CHP leader denies rift in party, blames media
ANKARA - Hürriyet Daily News
‘I expect an apology to be offered to me personally,” CHP İzmir Lawmaker Birgül Ayman Güler tells reporters, noting that the attempts “to label her with racism and fascism with a pitiable lack of information and sensitivity.’ DHA photoMain opposition Republican People’s Party (CHP) leader Kemal Kılıçdaroğlu has denied that there is a major rift within his party and blamed the media for exaggerating the recent intra-party row.
“There’s not that much of a problem within the party, to the extent that the media is exaggerating. Those who cannot criticize the ruling Justice and Development Party (AKP) fulfill their duty by criticizing the CHP. My fellow lawmakers should act by realizing this truth,” Kılıçdaroğlu told private news channel NTV yesterday.
The CHP chair broke his silence days after an intra-party crisis ignited when a neo-nationalist deputy, CHP İzmir Lawmaker Birgül Ayman Güler, said on Jan. 23 that she does not consider the “Turkish nation” and “Kurdish nationality” to be equals, causing CHP Adıyaman Deputy Salih Fırat to resign from the party.
CHP deputies to join Workers’ Party: Daily
Güler’s remarks and Fırat’s resignation led to a turbulent process within the main opposition party as many lawmakers publicly voiced their dismay while Güler defended her statements. Daily Akşam reported yesterday that a group of “neo-nationalist” CHP lawmakers will join the Workers’ Party (İP).
The CHP leader briefly downplayed the report, saying “There’s no such perception.” Amid such a tense atmosphere, Kılıçdaroğlu preferred not to join a major rally of his party held in the southern province of Adana on Jan. 26. For her part, Güler suggested yesterday that it was she who should be offered an apology. Güler accused media of using hostile titles for her and the CHP and said this was part of a wider smear campaign.
“I expect an apology to be offered to me personally, to my party and also to all my citizens who have been harmed by being unfairly deceived,” Güler told reporters, noting that she expected this apology from “every person and institution who attempted to label her with racism and fascism with a pitiable lack of information and sensitivity and without knowing what they were saying,” as she was simply defending the Turkish nation and Turkish citizenship system. Highlighting that she is a Turkish citizen of Bosnian origin, Güler said she didn’t want Turkey to share the same destiny with the now-disintegrated Yugoslavia, which was her father’s homeland.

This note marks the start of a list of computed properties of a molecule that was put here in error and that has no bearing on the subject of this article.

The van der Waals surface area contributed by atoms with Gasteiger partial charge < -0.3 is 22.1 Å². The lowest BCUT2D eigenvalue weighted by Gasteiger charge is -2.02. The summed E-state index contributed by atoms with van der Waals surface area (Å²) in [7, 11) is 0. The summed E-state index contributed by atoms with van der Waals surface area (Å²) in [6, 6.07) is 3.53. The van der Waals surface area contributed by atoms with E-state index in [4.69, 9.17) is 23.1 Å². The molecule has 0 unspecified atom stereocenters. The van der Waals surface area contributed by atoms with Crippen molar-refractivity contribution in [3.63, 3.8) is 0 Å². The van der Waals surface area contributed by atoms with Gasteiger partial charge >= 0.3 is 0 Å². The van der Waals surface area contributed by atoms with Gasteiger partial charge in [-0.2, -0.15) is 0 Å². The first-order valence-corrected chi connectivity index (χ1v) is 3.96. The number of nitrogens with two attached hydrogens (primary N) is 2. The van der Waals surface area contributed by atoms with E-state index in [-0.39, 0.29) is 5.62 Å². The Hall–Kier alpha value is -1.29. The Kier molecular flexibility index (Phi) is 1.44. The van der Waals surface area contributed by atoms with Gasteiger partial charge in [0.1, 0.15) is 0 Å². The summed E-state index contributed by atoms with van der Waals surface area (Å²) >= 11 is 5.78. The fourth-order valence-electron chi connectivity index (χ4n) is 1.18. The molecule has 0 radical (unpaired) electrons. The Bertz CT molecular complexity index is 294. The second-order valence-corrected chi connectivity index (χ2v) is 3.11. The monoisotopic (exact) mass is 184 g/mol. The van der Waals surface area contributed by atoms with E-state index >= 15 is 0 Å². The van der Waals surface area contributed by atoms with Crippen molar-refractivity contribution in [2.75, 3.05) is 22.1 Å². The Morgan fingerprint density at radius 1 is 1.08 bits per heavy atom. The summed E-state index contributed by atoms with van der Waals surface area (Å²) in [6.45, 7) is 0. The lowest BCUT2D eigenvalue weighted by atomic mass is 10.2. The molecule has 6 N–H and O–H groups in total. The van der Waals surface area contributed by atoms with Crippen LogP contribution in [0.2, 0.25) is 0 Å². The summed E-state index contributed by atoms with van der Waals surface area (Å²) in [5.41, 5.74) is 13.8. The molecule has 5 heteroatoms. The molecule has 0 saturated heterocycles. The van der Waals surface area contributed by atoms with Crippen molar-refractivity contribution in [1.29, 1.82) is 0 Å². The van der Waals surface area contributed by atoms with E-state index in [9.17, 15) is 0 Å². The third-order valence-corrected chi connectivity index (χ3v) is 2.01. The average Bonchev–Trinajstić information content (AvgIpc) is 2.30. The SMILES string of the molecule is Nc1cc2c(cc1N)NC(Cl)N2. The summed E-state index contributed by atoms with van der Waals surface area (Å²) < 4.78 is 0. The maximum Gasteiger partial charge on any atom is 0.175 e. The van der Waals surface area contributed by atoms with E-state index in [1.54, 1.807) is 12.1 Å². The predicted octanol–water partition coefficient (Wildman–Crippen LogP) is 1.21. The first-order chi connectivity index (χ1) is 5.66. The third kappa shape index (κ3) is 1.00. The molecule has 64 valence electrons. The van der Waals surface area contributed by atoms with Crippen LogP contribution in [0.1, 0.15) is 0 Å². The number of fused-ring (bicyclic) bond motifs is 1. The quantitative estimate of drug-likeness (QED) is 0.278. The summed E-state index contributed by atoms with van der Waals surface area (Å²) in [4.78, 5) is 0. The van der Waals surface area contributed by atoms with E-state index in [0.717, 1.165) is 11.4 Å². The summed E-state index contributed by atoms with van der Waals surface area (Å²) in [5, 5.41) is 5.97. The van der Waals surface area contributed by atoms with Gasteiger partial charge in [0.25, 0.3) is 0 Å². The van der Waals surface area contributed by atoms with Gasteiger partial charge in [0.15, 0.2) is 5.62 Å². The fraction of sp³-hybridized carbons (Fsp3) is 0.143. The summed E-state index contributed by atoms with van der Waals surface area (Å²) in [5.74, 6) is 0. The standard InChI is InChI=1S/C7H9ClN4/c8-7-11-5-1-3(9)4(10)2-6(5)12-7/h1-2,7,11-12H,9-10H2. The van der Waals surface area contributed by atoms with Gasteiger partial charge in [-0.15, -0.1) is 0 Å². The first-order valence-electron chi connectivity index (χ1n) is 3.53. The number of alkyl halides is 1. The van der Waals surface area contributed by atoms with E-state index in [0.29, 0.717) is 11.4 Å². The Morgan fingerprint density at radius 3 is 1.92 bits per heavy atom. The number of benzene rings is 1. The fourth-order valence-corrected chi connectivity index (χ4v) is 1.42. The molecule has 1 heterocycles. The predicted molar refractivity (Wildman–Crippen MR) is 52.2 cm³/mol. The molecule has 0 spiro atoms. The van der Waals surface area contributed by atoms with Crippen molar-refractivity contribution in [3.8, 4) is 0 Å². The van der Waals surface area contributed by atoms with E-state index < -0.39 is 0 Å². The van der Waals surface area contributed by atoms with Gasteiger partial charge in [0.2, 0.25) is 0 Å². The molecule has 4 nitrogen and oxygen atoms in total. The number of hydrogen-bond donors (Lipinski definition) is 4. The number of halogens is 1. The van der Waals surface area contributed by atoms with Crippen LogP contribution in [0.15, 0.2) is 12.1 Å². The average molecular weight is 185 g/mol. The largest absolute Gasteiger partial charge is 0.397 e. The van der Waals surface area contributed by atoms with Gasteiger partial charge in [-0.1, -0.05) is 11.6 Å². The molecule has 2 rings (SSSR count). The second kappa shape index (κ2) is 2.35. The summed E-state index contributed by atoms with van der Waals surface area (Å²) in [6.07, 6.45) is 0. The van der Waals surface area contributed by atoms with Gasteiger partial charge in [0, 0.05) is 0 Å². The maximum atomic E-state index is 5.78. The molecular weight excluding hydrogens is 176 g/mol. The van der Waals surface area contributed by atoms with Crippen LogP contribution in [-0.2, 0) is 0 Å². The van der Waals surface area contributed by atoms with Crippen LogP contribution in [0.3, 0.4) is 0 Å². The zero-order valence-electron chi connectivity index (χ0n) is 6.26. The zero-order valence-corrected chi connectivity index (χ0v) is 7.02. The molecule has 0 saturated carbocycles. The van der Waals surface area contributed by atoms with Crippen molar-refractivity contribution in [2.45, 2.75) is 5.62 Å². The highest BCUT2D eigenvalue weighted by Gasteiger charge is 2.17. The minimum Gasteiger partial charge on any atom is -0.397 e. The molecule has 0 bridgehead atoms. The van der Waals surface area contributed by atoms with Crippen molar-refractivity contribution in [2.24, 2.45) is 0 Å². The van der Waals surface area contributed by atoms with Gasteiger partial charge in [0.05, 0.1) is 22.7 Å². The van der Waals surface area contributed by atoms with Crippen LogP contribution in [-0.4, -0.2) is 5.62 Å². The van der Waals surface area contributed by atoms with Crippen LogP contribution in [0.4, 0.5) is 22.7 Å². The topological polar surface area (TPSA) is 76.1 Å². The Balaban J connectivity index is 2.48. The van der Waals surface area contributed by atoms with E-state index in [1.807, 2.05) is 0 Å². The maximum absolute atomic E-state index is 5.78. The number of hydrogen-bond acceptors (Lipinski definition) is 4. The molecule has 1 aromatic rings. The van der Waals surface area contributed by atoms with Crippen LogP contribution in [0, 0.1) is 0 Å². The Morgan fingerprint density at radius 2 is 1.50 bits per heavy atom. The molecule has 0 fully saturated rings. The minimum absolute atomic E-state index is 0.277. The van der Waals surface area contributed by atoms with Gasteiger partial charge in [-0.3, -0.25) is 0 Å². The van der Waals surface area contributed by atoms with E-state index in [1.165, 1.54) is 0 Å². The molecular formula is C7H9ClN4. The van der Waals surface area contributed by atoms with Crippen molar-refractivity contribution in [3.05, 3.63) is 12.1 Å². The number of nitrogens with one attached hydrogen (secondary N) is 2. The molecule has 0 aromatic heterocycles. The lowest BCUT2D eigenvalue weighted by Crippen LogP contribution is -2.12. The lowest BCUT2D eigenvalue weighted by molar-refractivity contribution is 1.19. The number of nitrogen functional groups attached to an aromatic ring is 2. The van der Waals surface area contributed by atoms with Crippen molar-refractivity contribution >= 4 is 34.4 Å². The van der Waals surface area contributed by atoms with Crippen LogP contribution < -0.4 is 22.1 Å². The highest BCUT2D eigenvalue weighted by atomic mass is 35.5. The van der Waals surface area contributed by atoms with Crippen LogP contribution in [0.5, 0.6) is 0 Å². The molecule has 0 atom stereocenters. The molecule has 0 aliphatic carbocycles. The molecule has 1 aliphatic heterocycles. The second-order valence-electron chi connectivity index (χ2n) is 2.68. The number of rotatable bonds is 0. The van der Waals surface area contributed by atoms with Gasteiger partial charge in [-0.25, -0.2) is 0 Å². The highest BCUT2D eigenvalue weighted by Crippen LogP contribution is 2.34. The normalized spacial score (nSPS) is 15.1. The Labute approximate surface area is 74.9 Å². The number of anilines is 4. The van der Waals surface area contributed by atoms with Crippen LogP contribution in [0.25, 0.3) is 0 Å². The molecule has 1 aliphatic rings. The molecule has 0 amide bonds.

When asked whether Turks and Kurds are equal, Güler responded, “Humanly, Turks and Kurds – no matter who you ask – are of course equal without a doubt. We are not talking about human and cultural equality. We are talking about changing the Constitution and a new political re-establishment.”
Meanwhile, the CHP’s İnce, CHP deputy chair Haluk Koç, and CHP lawmaker Dilek Akagün Yılmaz, who were among a group of neo-nationalist deputies that would allegedly join the İP, strictly refuted the claims in separate statements.
Arınç: A breaking point for the CHP
Hours after Güler’s press conference, Deputy Prime Minister Bülent Arınç said at another press conference that he was both saddened and surprised by her statements, suggesting that she should apologize. He also said the incident indicated a threshold for the future of the main opposition party.
“Güler is insistent about her speech [at Parliament]. This is a racist and fascist manner,” Arınç said in response to questions following a Cabinet meeting.
“What matters is where Kılıçdaroğlu and his friends are standing in the face of this speech,” he said, adding that it was now obvious that within the CHP there were two groups - one being “social democrat,” the other being “racist.”
“Kılıçdaroğlu cannot proceed anywhere with nice wishes alone. This is a breaking point,” he said, calling on the CHP leader to make his approach clear with regard to the recent party crisis.